Of Rome and Rhetoric

A brief survey of world-wide power struggles could lead us to a sense that we are entering a golden age of reason and restraint. Consider the peaceful and hailed resolution to the election debacle in Kenya—powersharing. A similar truce resulted from the most recent Pakistani elections: two non-allied politicians have set aside differences to effect change, while their hated rival promises to work with them legally and in all good faith. Columbian, Venezuelan and Ecuadorian presidents stopped calling for each others’ physical and ideological dismemberment and resolved their differences in discussions that included both monetary remuneration and the highly unusual admission of wrongdoing. The official passage of power from Fidel to Raul went off without a single shadow of Cold-war era overt or covert ‘liberation tactics.’

Don’t buy it.

Allow me to remind you of the effectiveness of the longest-running peace talks in modern history. Israel’s ongoing discussions with her neighbors have accomplished approximately nothing. We’re talking multiple rockets launched across an arbitrarily placed and heavily fortified border into civilians. Daily. To say nothing of China’s relations with Tibet and Taiwan. Or the entire continent of Africa. And may I point out that half of the inhabited continents still admit regions controlled by self-styled ‘warlords’?

Lest you think the last paragraph a sulky reveling in unfinished business, I remind you that those regions not mentioned above are governed by politicians who, for example, play word games to pretend they are noble in their shameless power-grabbing or create new offices to work out of while their puppet holds temporal power.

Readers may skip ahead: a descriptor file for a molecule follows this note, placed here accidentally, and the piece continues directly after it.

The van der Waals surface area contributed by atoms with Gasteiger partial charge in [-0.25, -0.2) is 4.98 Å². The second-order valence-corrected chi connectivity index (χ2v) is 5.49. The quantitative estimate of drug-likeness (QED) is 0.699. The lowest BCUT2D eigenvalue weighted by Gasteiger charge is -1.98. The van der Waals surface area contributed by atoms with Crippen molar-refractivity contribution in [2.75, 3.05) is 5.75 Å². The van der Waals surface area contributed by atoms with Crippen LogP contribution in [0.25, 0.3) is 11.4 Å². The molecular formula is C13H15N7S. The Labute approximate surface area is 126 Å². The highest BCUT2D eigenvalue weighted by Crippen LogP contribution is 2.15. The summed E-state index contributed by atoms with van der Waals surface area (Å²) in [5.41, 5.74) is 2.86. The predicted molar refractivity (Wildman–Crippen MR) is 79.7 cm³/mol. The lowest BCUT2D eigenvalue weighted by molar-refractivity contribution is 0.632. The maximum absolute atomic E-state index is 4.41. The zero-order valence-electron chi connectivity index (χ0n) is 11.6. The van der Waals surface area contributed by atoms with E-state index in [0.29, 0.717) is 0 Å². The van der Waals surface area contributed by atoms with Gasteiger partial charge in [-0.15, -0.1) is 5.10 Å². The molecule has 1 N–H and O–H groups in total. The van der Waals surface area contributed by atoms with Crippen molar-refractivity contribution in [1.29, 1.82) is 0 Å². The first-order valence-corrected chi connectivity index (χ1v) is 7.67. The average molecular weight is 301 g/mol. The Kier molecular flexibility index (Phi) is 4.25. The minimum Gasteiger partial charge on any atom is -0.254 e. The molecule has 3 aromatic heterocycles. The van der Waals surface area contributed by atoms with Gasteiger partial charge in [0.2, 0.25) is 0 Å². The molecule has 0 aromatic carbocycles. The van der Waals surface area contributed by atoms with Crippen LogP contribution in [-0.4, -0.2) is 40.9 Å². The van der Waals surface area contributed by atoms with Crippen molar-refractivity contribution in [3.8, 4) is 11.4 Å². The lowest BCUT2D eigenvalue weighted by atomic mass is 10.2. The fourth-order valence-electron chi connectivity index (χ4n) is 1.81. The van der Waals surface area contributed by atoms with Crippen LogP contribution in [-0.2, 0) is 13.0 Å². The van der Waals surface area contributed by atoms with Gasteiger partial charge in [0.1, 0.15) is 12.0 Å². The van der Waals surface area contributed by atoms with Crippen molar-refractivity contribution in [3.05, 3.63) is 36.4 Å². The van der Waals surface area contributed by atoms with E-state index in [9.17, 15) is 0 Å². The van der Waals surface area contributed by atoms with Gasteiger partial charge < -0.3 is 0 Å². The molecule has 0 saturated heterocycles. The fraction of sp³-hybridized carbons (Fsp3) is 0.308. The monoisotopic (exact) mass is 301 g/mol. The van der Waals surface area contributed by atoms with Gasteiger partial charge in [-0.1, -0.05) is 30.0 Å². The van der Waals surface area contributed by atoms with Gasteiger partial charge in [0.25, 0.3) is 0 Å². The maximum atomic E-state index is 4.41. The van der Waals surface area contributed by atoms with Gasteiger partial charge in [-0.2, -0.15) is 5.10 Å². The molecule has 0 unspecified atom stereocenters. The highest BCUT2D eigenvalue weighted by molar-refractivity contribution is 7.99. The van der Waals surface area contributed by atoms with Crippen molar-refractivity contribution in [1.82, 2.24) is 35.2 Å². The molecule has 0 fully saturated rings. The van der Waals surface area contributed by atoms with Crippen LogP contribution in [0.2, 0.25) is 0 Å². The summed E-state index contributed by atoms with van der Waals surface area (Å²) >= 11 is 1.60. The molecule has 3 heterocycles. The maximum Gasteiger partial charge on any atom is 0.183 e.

And before you condemn this article as unnecessary schadenfreude, allow me to state the reasons for my nihilism. I recently finished reading (in audio form) Sir Winston Churchill’s History of the English Speaking People. I could find no point in the history of this great people—the founders of constitution-based government, the progenitors of modern democratic structure—in which political development was accomplished by disinterested parties. Indeed, that oft-cited paragon of the the recognition of the universal rights of mankind, the Magna Carta, was little more than the protection of a particular class’s rights signed and enforced only when that class had the physical strength to support it. Our great nation of liberties can be quite easily reduced to a list of the watershed interests that determined the governance of the moment.

Certainly there were selfless and far-sighted individuals—groups even—who acted out of a genuine desire to benefit mankind. Such individuals were quickly swallowed into or manipulated by systems highly efficient in heedless self-promotion.

It goes beyond government. This inability to survive as a society is deeply rooted in humanity and is patently obvious in our systems of education, religion, resource allocation and family structure. No thinking person really questions it, yet we can’t fix it. Think socialism. Think survival of the fittest. Think bread and circuses. Think Nash’s Equilibrium Theory. Think existentialism. Think nihilism.

And people call my faith a crutch.


2 Replies to “Of Rome and Rhetoric”

  1. wow,

    I don’t think I’ve ever read something of yours that you were quite so passionate about. Was there a particular incident that brought this to the forefront or was this the result of long-watched pot finally boiling.

  2. Something like the long watch to a boil. Various things all teaching the same thing. I don’t feel like explaining it all right now—that’s why I didn’t.

    And I don’t know about passionate. That seems too involved.

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